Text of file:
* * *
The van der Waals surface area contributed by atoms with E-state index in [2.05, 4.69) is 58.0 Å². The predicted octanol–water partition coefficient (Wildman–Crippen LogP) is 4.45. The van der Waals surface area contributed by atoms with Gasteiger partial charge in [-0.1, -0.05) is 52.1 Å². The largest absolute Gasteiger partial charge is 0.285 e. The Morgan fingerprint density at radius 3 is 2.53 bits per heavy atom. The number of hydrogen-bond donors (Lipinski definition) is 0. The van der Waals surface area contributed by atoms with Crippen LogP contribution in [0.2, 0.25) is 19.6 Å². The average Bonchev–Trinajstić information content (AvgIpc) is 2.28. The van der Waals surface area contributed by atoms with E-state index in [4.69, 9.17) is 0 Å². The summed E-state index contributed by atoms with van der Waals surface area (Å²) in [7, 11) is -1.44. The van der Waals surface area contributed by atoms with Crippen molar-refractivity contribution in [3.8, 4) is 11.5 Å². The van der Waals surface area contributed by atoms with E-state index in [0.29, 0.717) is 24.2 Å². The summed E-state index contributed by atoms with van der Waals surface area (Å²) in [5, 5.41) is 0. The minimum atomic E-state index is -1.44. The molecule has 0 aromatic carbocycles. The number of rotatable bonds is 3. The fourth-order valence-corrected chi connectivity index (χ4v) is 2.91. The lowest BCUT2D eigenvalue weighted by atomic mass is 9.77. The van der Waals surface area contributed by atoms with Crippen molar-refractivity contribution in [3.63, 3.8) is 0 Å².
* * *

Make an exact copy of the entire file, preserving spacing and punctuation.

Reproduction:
The van der Waals surface area contributed by atoms with E-state index in [2.05, 4.69) is 58.0 Å². The predicted octanol–water partition coefficient (Wildman–Crippen LogP) is 4.45. The van der Waals surface area contributed by atoms with Gasteiger partial charge in [-0.1, -0.05) is 52.1 Å². The largest absolute Gasteiger partial charge is 0.285 e. The Morgan fingerprint density at radius 3 is 2.53 bits per heavy atom. The number of hydrogen-bond donors (Lipinski definition) is 0. The van der Waals surface area contributed by atoms with Crippen LogP contribution in [0.2, 0.25) is 19.6 Å². The average Bonchev–Trinajstić information content (AvgIpc) is 2.28. The van der Waals surface area contributed by atoms with E-state index in [4.69, 9.17) is 0 Å². The summed E-state index contributed by atoms with van der Waals surface area (Å²) in [7, 11) is -1.44. The van der Waals surface area contributed by atoms with Crippen molar-refractivity contribution in [3.8, 4) is 11.5 Å². The van der Waals surface area contributed by atoms with E-state index in [0.29, 0.717) is 24.2 Å². The summed E-state index contributed by atoms with van der Waals surface area (Å²) in [5, 5.41) is 0. The minimum atomic E-state index is -1.44. The molecule has 0 aromatic carbocycles. The number of rotatable bonds is 3. The fourth-order valence-corrected chi connectivity index (χ4v) is 2.91. The lowest BCUT2D eigenvalue weighted by atomic mass is 9.77. The van der Waals surface area contributed by atoms with Crippen molar-refractivity contribution in [3.63, 3.8) is 0 Å².